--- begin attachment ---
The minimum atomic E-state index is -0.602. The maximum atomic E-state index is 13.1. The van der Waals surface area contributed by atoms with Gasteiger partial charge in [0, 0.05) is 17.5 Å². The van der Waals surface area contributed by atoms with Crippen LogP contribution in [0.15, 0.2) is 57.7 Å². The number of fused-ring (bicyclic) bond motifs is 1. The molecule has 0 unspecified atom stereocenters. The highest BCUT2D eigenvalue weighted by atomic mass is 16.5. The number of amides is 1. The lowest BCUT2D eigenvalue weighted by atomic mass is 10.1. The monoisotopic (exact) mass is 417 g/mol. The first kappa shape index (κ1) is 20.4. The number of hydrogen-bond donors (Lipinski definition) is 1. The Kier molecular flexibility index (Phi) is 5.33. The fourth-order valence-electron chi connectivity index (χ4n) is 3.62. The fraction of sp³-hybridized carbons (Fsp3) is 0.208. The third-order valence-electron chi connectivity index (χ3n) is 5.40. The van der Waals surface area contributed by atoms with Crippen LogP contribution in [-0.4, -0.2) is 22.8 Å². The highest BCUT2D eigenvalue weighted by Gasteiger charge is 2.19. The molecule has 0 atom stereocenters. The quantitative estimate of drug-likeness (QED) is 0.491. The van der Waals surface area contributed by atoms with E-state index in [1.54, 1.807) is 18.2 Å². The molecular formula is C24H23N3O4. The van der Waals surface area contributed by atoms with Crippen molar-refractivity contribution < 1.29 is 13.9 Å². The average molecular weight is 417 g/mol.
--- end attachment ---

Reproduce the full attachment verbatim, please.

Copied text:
The minimum atomic E-state index is -0.602. The maximum atomic E-state index is 13.1. The van der Waals surface area contributed by atoms with Gasteiger partial charge in [0, 0.05) is 17.5 Å². The van der Waals surface area contributed by atoms with Crippen LogP contribution in [0.15, 0.2) is 57.7 Å². The number of fused-ring (bicyclic) bond motifs is 1. The molecule has 0 unspecified atom stereocenters. The highest BCUT2D eigenvalue weighted by atomic mass is 16.5. The number of amides is 1. The lowest BCUT2D eigenvalue weighted by atomic mass is 10.1. The monoisotopic (exact) mass is 417 g/mol. The first kappa shape index (κ1) is 20.4. The number of hydrogen-bond donors (Lipinski definition) is 1. The Kier molecular flexibility index (Phi) is 5.33. The fourth-order valence-electron chi connectivity index (χ4n) is 3.62. The fraction of sp³-hybridized carbons (Fsp3) is 0.208. The third-order valence-electron chi connectivity index (χ3n) is 5.40. The van der Waals surface area contributed by atoms with Crippen LogP contribution in [-0.4, -0.2) is 22.8 Å². The highest BCUT2D eigenvalue weighted by Gasteiger charge is 2.19. The molecule has 0 atom stereocenters. The quantitative estimate of drug-likeness (QED) is 0.491. The van der Waals surface area contributed by atoms with E-state index in [1.54, 1.807) is 18.2 Å². The molecular formula is C24H23N3O4. The van der Waals surface area contributed by atoms with Crippen molar-refractivity contribution < 1.29 is 13.9 Å². The average molecular weight is 417 g/mol.